Messick’s Six Part Validity Framework as a Response
There are four responses to Howe in this journal issue. To me, none of the responses address the primary issue at play: to bring some sense of unity to varying ideas and communication with people using different scientific methodological frameworks. There are suggestions to allow for multiple methods, but they are more of a juxtaposition of methods rather than a framework that serves to guide and support communication and understanding among scientists use differing methods. This is why I support Messick’s validity framework as a response to just this type of concern. Although Messick spoke specifically of test validity, there is nothing that would preclude this framework from being applicable to practice validity and to the development of post-positivist evidence to support the validity of practices. What is the evidence-based movement really concerned with, if it is not the validity of the practices being pursued by practitioners. This is not primarily about the validity of individual research studies, but is about the validity of practices and developing evidence to support the validity of specific practices. It is also a mature framework that considers the full range of inquiry when developing evidence.
Messick’s six areas for developing validity are six different types of validity evidence and I develop here an initial set of ideas about how they might relate to evidence-based practice as follows:
- Content – Content defines the scope of the practice domain with evidence (including rationales and philosophical debates) for the relevance of a particular practice, how the practice represents ideas within the general domain and the technical quality as compared to other examples of the practice.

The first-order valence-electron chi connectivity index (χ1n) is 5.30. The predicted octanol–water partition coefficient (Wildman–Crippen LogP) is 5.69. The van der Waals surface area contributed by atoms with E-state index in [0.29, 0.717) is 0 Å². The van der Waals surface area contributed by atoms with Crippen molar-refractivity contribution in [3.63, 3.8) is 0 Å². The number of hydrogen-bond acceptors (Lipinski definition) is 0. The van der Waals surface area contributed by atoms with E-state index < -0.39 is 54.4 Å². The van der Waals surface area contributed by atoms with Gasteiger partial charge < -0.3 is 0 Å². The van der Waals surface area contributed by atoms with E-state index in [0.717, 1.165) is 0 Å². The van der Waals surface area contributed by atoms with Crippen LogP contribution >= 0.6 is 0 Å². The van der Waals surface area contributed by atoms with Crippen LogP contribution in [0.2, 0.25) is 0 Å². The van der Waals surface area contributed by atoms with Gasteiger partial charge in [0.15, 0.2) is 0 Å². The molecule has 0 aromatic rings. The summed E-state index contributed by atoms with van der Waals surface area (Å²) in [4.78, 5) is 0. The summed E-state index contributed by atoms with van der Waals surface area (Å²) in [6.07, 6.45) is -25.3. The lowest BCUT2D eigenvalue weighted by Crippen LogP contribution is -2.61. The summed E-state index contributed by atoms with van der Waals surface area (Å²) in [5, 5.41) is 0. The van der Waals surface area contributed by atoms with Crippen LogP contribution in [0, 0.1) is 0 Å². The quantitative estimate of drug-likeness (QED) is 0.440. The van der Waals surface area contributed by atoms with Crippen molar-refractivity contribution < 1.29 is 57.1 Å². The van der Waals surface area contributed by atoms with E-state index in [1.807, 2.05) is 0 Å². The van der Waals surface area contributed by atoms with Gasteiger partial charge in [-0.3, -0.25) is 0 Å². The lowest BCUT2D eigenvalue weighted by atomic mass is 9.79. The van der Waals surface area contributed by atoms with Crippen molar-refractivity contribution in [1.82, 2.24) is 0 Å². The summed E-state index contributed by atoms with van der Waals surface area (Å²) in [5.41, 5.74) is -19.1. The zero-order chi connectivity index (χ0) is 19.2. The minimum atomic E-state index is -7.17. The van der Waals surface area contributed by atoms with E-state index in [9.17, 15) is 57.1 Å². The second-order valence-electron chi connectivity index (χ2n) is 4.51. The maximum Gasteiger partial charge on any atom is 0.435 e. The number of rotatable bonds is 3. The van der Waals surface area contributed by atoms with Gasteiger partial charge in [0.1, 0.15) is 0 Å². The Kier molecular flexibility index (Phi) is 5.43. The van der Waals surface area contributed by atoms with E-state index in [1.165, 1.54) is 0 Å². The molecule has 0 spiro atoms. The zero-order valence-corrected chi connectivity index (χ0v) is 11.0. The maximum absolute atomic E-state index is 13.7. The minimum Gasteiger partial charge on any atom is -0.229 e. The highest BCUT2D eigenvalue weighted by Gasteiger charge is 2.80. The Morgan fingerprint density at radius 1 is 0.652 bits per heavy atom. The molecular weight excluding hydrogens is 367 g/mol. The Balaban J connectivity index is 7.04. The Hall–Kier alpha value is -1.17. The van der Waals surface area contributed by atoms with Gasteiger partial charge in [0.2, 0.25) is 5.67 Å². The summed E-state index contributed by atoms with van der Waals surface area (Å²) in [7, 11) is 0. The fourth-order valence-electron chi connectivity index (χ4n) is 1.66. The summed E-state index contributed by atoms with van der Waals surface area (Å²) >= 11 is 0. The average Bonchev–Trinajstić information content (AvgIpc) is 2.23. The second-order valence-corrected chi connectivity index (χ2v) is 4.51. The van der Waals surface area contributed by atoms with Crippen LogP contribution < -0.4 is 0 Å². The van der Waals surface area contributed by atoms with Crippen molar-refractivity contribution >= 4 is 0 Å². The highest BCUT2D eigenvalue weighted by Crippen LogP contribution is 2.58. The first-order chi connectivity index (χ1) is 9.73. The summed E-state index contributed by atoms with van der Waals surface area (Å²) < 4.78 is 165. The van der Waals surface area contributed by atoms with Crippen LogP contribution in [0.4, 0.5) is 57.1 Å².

- Substantive – Evidence that the design of actual processes involved are consistent with the knowledge of design from relevant domains (i.e. psychology, sociology, engineering, etc. . ..)
- Structural – The consistence between the processes involved and the theories that underly and support rationales for the structure of the actual process.
- External – Empirical data to support criterion evidence (Random controlled trials (RCT) would be one example). For many practices this may include both convergent and discriminant evidence. (My thinking is still in development here, but I am think that empirical evidence from the research base would function more like criterion evidence. Direct empirical evidence from the actual practice being validated would be considered in most situations under consequential evidence. See below.)
- Generalization – Evidence for the practice to be relevant and effective across different populations, contexts and time periods.
- Consequential – Evidence that the practice is actually achieving the purpose it was originally intended to achieve.
I consider this list to be an early formation with more development needed. Critiques are most welcome.
Messick’s original formulation for test validity is available here.